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I'm writing the text for the order form of the website. The users are suppose to select their preferences with regard to ads and banners which they want to publish on the website.

My question is about the word "Please" when guiding the user through the order process. I checked other websites and everyone is using it differently. Should I or shouldn't I use for each step "Please" within the text?

Example:

  1. Step 1. "Please" select one of the [...]
  2. Step 2. "Please" select the menu language [...]

or would it be enough to go for :

  1. Step 1. Select one of the [...]
  2. Step 2. Select menu language

I don't want that it sounds like an order to the users but can't "feel" how it sounds for native English speaking users.

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closed as primarily opinion-based by tchrist, FumbleFingers, MετάEd, TrevorD, Rory Alsop Jul 24 '13 at 2:03

Many good questions generate some degree of opinion based on expert experience, but answers to this question will tend to be almost entirely based on opinions, rather than facts, references, or specific expertise.If this question can be reworded to fit the rules in the help center, please edit the question.

    
Don’t say please. –  tchrist Jul 23 '13 at 18:32
    
Teo, I agree with @tchrist, don't say "please" and, at the second step, don't say "pleaase", otherwise the user expects to read "pleaaase" at the third step, and so forth :) –  user19148 Jul 23 '13 at 18:36
1  
@Carlo_R. lol! And then it just takes on a sense of pleading! :-D –  Kristina Lopez Jul 23 '13 at 18:48
3  
@Carlo_R. Well, if that's what it takes to make them happy glaaaadly ;-) –  Teo Jul 23 '13 at 18:52
    
Teo, +1 & lol & yup! –  user19148 Jul 23 '13 at 18:55

3 Answers 3

up vote 3 down vote accepted

It really depends. In my opinion unless you're talking about some kind of delay, skip it. Americans may often find it condescending or superfluous.

The only place I'd see it being beneficial is if you're asking them to wait for something.

Example: Please wait 24 hours while we process your paperwork.

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Jacob, intersting & +1, but how can "Please" be interpreted in "Please, wait 2400 hours while we process your paperwork"? –  user19148 Jul 23 '13 at 18:26
1  
@Carlo_R: I don't really understand your question. I didn't mean 2400 hours. In the US it's really common to say that something will be done in 24-72 hours meaning 1-3 days from the given submission time. "Please" is often used here because people are impatient and we think of computers as being immediate. Using the word please adds a human element to it and makes people feel like even though they have to wait they're still valued/it will happen. –  Jacobm001 Jul 23 '13 at 18:30
    
Jacob, thank you for so a great explanation, but so, if you have more than 72 hours to wait, is not it better to drop the "Please"? Pardon for my Inglish (=Italian English)! –  user19148 Jul 23 '13 at 18:33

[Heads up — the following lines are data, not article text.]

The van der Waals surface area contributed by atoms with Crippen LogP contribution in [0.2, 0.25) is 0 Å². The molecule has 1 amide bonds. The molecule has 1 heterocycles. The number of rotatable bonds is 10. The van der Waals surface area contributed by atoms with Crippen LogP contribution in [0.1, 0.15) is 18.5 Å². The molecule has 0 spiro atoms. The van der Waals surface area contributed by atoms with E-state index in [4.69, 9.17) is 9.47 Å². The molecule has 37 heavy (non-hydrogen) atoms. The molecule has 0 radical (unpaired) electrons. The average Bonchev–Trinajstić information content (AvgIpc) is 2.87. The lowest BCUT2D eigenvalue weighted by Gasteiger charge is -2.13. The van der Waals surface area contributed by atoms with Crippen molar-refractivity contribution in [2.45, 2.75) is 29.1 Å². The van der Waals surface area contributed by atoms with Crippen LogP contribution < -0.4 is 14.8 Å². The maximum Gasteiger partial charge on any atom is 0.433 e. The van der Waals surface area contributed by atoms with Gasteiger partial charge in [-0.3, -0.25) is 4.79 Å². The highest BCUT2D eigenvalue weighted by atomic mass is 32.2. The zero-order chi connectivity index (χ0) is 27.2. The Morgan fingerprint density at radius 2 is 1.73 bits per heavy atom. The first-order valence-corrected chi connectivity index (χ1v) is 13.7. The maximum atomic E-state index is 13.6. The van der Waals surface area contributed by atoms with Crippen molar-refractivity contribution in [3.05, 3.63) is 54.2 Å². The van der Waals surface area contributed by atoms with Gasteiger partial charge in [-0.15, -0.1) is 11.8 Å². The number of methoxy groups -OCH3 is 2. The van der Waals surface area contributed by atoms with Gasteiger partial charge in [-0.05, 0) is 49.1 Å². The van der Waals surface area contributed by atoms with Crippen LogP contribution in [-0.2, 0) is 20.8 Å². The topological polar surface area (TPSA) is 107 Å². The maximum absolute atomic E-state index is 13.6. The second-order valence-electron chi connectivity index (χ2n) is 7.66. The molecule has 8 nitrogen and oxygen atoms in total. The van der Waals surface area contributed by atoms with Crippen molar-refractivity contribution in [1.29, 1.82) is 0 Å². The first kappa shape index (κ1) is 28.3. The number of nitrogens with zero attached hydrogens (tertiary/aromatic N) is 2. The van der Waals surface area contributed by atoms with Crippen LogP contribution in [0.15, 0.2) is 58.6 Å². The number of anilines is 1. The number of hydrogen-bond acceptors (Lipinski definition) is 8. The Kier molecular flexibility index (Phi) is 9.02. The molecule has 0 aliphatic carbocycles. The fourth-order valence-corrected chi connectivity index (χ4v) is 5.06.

@Carlo_R: No, I was just saying that those were very common examples. I would say a good rule would be to add Please anytime the user has to wait for something for any length of time. Example: Please be patient while we analyse you application. This could take 1-2 weeks. It's not really the timeframe that's important, it's the acknowledgement of their patience. The timeframe is usually for your benefit as it keeps people from constantly bothering you for updates and calms their nerves. Does that make more sense? –  Jacobm001 Jul 23 '13 at 18:37
    
Jacob, yes, you have been very kind to answer my comments, thank you and stay with us. We are a great community where it make sense to stay. –  user19148 Jul 23 '13 at 18:40

I suggest not using “Please” if your form comprises multiple steps. For example, it would be a bit awkward if your order process looked like this:

  1. Please select a menu language
  2. Please select an appetizer
  3. Please select an entrée

It may be preferable to instead use different verbs for each step, thereby toning down the repetitiveness:

  1. Select a menu language
  2. Choose an appetizer
  3. Pick an entrée
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I agree in general with the comments and with the two previous answers. The only additional qualification I would make it that it may depend on your expected primary audience.

I certainly would not include "Please" for European or N. American audiences.

I am aware, however, that in some Asian cultures 'formal politeness' is much more common and its omission may seem blunt or even rude. So I would qualify the advice to omit "please", by suggesting that if your intended or expected audience is primarily worldwide, European or N. American, then, yes, omit "please". If your expected audience is primarily an Asian culture, then you should perhaps consider what is expected by your audience.

In any case, you ought to be able to have made a judgment on this issue yourself simply by looking at other comparable websites!

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Right. That’s why you see all those Asian web pages with their Please Submit and Please Enter and Please Save Edits and Please Cancel and Please Send and Please Contact Us and Please Mail and Please About and Please OK and Please Yourself buttons. :) –  tchrist Jul 24 '13 at 1:14

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